Wow. Thank God for the hard work and dedication of our organic farmers! You can see that even with these herculean efforts, it’s likely that you’ll come across a pest or two. (I’ve actually discovered only two in our summer full of fresh corn.) Our farmer asked us, and now I beg you, to please muster up the courage to cut out corn ear worms if you find them and continue to enjoy the healthfulness of organic corn! Don’t give up on it and revert to dangerous chemicals just to avoid the heeby-jeebies.
Alright, enough lecturing. Let’s get to the good stuff. Corn is delicious, and provides us with vitamins A and C, thiamin, niacin, folate, pantothenic acid, choline and protein, along with important minerals! The cell walls of corn, however, are very difficult for our digestive system to break down (you may have noticed that sometimes corn seems to have made it through the whole digestive process intact!) so it is important to cook it to get the best nutritional bang for your buck.
Grilled Corn on the Cob
*Ears of organic corn (One or two per person. Sometimes I cut them in half for the littles .)
*Butter, softened (You could sub coconut oil or ghee.)
*Salt or seasoning of choice (See below.)
Preheat your grill.
Husk your corn and remove as much silk as possible.
Tear off a square of aluminum foil (about 12″ long) for each ear of corn. Place a cob on the square, and cover with butter (I usually just use my hands). Sprinkle with salt, Herbamare, homemade taco seasoning, cumin, curry powder, garlic powder – whatever you like. Grill for 25-35 minutes, depending on the heat of your grill.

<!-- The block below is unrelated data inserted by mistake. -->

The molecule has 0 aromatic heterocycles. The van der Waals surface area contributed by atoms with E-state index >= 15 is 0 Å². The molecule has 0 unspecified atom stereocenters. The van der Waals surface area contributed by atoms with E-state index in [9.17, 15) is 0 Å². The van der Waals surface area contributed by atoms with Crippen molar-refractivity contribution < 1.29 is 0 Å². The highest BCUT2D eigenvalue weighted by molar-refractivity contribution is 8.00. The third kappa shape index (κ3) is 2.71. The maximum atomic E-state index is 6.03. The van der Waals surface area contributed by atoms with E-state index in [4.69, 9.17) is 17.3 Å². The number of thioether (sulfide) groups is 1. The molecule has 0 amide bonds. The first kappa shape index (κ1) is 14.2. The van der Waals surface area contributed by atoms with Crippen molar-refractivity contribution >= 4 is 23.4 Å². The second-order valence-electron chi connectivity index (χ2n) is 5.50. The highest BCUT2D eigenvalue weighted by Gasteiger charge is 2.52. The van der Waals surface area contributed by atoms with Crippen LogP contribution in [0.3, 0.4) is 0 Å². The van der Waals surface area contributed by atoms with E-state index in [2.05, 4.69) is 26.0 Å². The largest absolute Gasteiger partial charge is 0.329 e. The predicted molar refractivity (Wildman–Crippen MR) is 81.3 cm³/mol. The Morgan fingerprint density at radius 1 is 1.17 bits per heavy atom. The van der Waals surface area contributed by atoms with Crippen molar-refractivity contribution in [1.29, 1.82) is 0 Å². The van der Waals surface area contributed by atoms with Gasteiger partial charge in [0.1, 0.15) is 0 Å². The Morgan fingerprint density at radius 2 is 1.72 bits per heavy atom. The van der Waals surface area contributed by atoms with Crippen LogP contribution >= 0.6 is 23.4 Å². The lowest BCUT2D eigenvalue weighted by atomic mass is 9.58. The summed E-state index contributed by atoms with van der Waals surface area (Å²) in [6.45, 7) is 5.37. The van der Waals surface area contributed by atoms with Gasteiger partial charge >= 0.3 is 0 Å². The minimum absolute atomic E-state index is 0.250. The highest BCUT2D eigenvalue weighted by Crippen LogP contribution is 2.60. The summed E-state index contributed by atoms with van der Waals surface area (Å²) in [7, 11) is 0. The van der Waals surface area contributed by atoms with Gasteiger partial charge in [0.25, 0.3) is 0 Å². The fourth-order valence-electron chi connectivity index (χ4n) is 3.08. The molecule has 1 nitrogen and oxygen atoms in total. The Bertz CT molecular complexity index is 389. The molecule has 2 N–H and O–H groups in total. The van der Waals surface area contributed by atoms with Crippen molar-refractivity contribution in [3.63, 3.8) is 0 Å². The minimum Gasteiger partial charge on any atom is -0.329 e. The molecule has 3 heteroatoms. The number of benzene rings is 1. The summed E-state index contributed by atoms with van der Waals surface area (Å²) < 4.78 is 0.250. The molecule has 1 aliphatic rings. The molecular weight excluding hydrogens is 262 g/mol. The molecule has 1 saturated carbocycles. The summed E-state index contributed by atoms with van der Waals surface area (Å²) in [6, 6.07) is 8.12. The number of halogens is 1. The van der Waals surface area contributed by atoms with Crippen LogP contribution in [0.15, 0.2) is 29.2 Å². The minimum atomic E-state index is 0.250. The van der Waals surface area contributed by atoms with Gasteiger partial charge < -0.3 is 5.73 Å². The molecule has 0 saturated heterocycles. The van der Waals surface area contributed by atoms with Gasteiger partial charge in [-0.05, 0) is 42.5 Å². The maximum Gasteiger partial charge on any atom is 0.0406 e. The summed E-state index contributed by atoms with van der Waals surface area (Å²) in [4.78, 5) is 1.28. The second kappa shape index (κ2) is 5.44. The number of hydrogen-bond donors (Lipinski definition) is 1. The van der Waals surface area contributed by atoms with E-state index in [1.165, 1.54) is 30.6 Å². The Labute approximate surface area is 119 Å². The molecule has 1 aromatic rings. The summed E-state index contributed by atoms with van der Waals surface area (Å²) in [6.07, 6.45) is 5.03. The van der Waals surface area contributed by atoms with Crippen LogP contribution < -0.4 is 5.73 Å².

Unwrap and enjoy!
Note: I really don’t like using aluminum foil, both because I try to avoid aluminum in general and because the foil needs to be thrown away after use. (You can check to see if it’s recyclable in your jurisdiction.) But this dish is a summer favorite of the whole family, so I make an exception. None of the other techniques I’ve heard people recommend come out as good… so forgive me!
This next recipe was shared with me by a mom at my daughter’s old preschool. (Thanks, M.K.!) It is similar to something I used to make, however I’ll first share the recipe as it’s written, because when I made it this way, even my teenage son was begging for more!
Fresh Corn Salad
*5 ears of organic corn, shucked
*1/2 cup small-diced red onion (1 small onion)
*3 tablespoons raw apple cider vinegar
*3 tablespoons extra virgin olive oil
*1/2 teaspoon sea salt
*1/2 teaspoon freshly ground black pepper
*1/2 cup julienned fresh basil leaves